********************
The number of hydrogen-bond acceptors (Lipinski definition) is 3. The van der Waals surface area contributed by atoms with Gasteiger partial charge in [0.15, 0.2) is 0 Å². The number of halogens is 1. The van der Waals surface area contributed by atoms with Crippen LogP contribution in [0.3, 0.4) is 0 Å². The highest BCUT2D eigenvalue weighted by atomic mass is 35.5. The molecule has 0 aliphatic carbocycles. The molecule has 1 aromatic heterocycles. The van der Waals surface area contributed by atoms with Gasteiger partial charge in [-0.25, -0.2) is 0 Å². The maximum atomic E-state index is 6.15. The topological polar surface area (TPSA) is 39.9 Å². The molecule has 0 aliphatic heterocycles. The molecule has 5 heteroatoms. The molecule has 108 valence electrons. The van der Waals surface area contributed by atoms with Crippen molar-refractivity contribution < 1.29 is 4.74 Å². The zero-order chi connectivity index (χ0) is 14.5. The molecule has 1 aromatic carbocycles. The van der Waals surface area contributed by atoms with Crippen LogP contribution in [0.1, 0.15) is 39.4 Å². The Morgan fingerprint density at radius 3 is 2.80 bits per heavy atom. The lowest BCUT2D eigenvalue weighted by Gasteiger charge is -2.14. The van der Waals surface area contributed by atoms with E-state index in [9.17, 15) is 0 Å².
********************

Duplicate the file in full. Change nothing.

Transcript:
The number of hydrogen-bond acceptors (Lipinski definition) is 3. The van der Waals surface area contributed by atoms with Gasteiger partial charge in [0.15, 0.2) is 0 Å². The number of halogens is 1. The van der Waals surface area contributed by atoms with Crippen LogP contribution in [0.3, 0.4) is 0 Å². The highest BCUT2D eigenvalue weighted by atomic mass is 35.5. The molecule has 0 aliphatic carbocycles. The molecule has 1 aromatic heterocycles. The van der Waals surface area contributed by atoms with Gasteiger partial charge in [-0.25, -0.2) is 0 Å². The maximum atomic E-state index is 6.15. The topological polar surface area (TPSA) is 39.9 Å². The molecule has 0 aliphatic heterocycles. The molecule has 5 heteroatoms. The molecule has 108 valence electrons. The van der Waals surface area contributed by atoms with Crippen molar-refractivity contribution < 1.29 is 4.74 Å². The zero-order chi connectivity index (χ0) is 14.5. The molecule has 1 aromatic carbocycles. The van der Waals surface area contributed by atoms with Crippen LogP contribution in [0.1, 0.15) is 39.4 Å². The Morgan fingerprint density at radius 3 is 2.80 bits per heavy atom. The lowest BCUT2D eigenvalue weighted by Gasteiger charge is -2.14. The van der Waals surface area contributed by atoms with E-state index in [9.17, 15) is 0 Å².